This is the second in a series of articles wherein we will attempt to articulate some of the common idiosyncrasies described by experienced owners of Homo herriotus pollulus (the common small animal veterinarian). The first article, The Husbandry and Feeding of Veterinarians, was met with relief by some, who finally had explanations for the bizarre behaviors they were witnessing. We hope to expand the topic here, for the edification of those who are forced (or choose) to interact with veterinarians regularly outside of a professional relationship.
Warning: The following paragraphs may be disturbing to those in the early stages of owning a veterinarian (a.k.a. the “OMG it’s SO ADORABLE!” period). If you do not think you will be able to handle these recurrent peculiar behaviors, you may need to consider rehoming your veterinarian before it imprints.
Mystery odors. If your veterinarian comes home and smells like it rolled in a fish that was washed up on the beach and fermented in the full heat of the sun for a week then dipped in a vat of zombie remains, do not panic. This is not a disease. Your veterinarian will probably acknowledge the smell but appear to be helpless to find the source. It will sniff its clothing and body, even trying to smell its own hair in an attempt to localize the odor. The only solution is a vigorous scrubbing (including shampoo if your veterinarian has hair) and laundering of all of the clothing it was wearing, including intimate garments. Encourage your veterinarian to use more Kleenex when expressing anal sacs and, for heaven’s sake, not to look while performing the procedure. No good ever comes of that.
Non-anorectal body fluids. Your veterinarian will have a talent for getting blood, urine, and other secretions in the oddest places, and may be incapable of noticing. It may come home with a fine arterial spray of delicately dotted dried blood right across its face and be completely unmindful. The back of the arm, side of the neck, elbows, in the ear, all are places that blood (or sometimes cow dung) might be found. This is normal and usually the sign of a “good day”.
Cardboard box obsession. Your veterinarian may develop a nearly cat-like attraction to cardboard boxes. When your veterinarian declares a box to be “perfect for a hamster” or “just the right size for a cat” you would be forgiven for assuming it wants to give the box to a small creature for a home or bed. You may be shocked to discover that your veterinarian is actually sizing the item up for use as a tiny coffin.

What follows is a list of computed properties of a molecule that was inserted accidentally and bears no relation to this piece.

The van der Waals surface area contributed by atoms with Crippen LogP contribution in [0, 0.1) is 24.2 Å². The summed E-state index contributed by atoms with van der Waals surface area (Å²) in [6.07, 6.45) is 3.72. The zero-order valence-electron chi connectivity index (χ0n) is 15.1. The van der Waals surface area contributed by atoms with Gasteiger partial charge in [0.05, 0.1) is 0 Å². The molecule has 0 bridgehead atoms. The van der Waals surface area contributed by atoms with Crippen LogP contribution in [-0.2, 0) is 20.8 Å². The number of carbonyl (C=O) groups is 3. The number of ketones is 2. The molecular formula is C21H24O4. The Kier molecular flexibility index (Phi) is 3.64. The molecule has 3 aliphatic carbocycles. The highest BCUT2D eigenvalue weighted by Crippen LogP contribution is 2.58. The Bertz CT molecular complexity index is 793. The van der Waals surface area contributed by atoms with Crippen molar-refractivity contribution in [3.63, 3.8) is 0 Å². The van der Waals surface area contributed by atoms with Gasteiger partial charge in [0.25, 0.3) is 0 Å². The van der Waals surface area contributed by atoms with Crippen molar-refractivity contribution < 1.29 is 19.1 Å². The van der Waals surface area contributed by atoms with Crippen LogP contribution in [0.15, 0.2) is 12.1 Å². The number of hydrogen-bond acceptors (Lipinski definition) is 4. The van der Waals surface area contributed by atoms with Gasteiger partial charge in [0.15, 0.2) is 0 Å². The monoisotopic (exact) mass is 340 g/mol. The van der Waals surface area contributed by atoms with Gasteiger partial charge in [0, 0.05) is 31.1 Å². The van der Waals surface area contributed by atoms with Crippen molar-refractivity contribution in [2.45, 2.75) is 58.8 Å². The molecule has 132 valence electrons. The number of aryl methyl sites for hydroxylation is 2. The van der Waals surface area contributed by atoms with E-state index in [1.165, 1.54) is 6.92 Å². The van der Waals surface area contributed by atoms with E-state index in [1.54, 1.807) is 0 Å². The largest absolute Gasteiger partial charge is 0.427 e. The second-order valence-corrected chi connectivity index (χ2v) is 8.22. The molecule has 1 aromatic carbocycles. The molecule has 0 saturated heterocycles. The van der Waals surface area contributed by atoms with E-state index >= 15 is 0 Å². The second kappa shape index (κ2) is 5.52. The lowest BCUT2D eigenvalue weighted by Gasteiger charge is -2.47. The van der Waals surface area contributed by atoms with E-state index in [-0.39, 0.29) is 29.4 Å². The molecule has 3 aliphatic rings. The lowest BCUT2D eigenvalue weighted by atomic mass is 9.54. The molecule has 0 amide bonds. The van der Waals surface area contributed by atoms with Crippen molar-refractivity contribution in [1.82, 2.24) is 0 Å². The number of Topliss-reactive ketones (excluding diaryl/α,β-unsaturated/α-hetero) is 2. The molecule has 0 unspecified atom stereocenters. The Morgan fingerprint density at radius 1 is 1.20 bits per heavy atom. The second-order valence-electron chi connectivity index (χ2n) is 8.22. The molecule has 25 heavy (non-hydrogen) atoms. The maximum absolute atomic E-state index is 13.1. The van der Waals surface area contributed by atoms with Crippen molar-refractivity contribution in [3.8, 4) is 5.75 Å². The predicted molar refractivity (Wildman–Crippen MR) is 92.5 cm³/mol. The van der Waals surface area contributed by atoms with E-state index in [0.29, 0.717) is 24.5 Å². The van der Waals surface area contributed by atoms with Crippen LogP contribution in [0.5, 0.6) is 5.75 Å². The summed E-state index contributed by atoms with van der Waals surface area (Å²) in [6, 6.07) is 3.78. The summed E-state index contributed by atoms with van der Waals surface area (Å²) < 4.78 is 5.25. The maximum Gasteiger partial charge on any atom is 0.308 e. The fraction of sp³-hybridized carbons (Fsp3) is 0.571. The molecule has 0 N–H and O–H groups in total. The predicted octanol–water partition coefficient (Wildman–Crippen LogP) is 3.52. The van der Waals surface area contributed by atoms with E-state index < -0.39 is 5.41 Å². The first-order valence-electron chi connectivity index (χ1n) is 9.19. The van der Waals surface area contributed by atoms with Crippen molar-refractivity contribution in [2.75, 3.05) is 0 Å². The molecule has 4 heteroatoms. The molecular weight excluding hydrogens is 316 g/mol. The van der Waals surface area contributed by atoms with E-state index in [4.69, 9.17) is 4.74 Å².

Please do not think that your veterinarian is a morbid freak; its intentions are honorable. After euthanasia some owners take the bodies of their pets home for burial. It is important for your veterinarian to have a small stockpile of appropriately sizes boxes to send the little patients off with privacy and dignity. You can help by pointing out potential caskets rather than just tossing them into the recycle bin.
Unusual personal hygiene. Your veterinarian may wash its hands before and after using the washroom. This appears to be some kind of elimination rite that is not specifically taught, but spread from veterinarian to veterinarian. It is relatively harmless and may serve a function in maintaining immunity. Unless you know exactly where its hands have been, do not discourage your veterinarian from partaking in this practice.
An issue with tissues. As distressing as you may find it, your veterinarian may inadvertently come home with items of “gore” stuck to it, usually in a pocket or adhering to a shoe. The most common offenders are cat testicles, though you may see gobs of subcutaneous fat or small tumors occasionally. Again, veterinarians are bewilderingly oblivious to this occurrence and it is difficult to train them to notice, but once pointed out most veterinarians will rapidly find the object, examine it excitedly, and dispose of it. (A small subset of veterinarians may see this as an opportunity to flirt with you by making suggestive noises and prancing about pretending that the testicle is an earring or other body decoration. Ignore this behavior and it will probably extinguish itself.)
Bottom line: If you have not yet bonded strongly with your veterinarian it is not too late to avoid these potentially off-putting events. Breaking up is hard to do, but it’s kinder to reject your veterinarian now that wait until it develops a more dog-like devotion to you.
If you have already bonded strongly, you may find sympathy from other who are likewise the “other” species in the veterinarian-human relationship. Consider forming a support group. I suggest meeting in a bar; you may need to take up drinking.
Cat in a box image from Archieli